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Subject: Online exhibit on historic bookbindings

Online exhibit on historic bookbindings

From: Robert J. Milevski <milevski>
Date: Monday, October 11, 2004
New online bookbindings exhibition features close-up magnifier

A new online exhibition will allow viewers to closely examine
historic bookbindings from the Department of Rare Books and Special
Collections at Firestone Library.

"Hand Bookbindings From Special Collections in the Princeton
University Library: Plain and Simple to Grand and Glorious" includes
more than 200 books. Two major themes are illustrated. First, many
of the books offer examples of the elements that make up a book's
binding, such as sewing, endleaves, cover attachment, clasps and
tooling. Readers learn not only what these elements are but also see
specimens dating from different eras and locales. Second, numerous
examples highlight historic national technical styles and "bespoke"
bindings for famous collectors, as well as specialty styles such as
those with fully silk-embroidered covers.  Examples date from as
early as the 12th century and come down to the end of the 20th. The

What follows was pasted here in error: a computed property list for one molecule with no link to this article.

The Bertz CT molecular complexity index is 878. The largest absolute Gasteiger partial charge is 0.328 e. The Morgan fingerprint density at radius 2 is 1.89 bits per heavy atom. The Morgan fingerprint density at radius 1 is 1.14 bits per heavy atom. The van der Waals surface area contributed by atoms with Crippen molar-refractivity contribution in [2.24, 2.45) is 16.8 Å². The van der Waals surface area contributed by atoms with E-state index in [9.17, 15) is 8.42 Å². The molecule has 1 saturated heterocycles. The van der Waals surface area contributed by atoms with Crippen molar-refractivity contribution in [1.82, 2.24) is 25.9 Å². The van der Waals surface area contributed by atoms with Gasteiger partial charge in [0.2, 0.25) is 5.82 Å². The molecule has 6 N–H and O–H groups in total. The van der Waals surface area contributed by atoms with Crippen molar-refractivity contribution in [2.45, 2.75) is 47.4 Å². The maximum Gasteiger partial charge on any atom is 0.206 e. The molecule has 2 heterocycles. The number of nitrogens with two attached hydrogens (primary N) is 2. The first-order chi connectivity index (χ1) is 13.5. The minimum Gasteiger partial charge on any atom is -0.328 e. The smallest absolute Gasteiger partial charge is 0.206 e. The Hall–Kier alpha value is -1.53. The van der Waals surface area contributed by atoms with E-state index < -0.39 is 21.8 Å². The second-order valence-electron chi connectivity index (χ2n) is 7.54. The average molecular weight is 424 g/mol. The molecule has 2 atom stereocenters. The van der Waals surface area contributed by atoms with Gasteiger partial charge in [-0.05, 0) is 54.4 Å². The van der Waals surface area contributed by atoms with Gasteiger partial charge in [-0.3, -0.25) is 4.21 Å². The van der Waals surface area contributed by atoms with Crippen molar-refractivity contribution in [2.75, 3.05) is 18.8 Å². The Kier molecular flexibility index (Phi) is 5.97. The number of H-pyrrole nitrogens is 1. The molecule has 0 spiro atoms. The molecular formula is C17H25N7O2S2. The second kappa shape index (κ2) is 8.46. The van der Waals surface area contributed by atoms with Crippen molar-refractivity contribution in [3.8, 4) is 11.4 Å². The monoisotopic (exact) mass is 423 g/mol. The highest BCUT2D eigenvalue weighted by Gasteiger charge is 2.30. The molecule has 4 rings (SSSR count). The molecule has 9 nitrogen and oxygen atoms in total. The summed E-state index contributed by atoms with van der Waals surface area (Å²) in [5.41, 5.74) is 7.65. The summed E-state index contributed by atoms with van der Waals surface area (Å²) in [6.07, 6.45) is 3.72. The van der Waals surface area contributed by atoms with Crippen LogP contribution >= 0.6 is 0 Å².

entire show is arranged in virtual cases, represented by 26
thumbnail images on the web site's opening page.

Clicking on a thumbnail leads the reader to a page showing vivid,
colorful images of each book, together with descriptive notes.
Another click on an image leads to a full-page enlargement of the
binding that can be examined in greater detail, thanks to a digital
close-up magnifier. The reader can move the magnifier as well as
change the size of the area under magnification. With magnification,
details otherwise little noticed, such as a binder's name stamped
into the leather or the stitching of silver thread, become visible.

Scott Husby, Firestone Library's chief rare book conservator,
organized the show for two reasons. When he came to Princeton in
1997, he was astonished not only by the size of the library's
collections, which had been built over two centuries, but also the
amazing range of historic bindings from Europe, the Americas, the
Middle East and ancient China. Every book posed questions not only
about how to restore it but also about its place in the long history
of bookbinding. The show records what Husby learned and demonstrates
for the first time in many years the extraordinary scope of
Princeton's holdings.

The online show follows an exhibition of hand bookbindings that ran
in Firestone Library's main gallery from November 2002 through April
2003. To view the online exhibition, visit
<URL:> and
click on the entry for "Hand Bookbindings from Special Collections."

For further information, contact the

    Department of Rare Books and Special Collections
    rbsc [at] princeton__edu

Robert J. Milevski
Preservation Librarian, Digital Projects Librarian,
and Manager, Typography Studio
Princeton University Library
One Washington Road
Princeton, NJ 08544
Fax: 609-258-4105

                  Conservation DistList Instance 18:18
                Distributed: Thursday, October 14, 2004
                       Message Id: cdl-18-18-010
Received on Monday, 11 October, 2004

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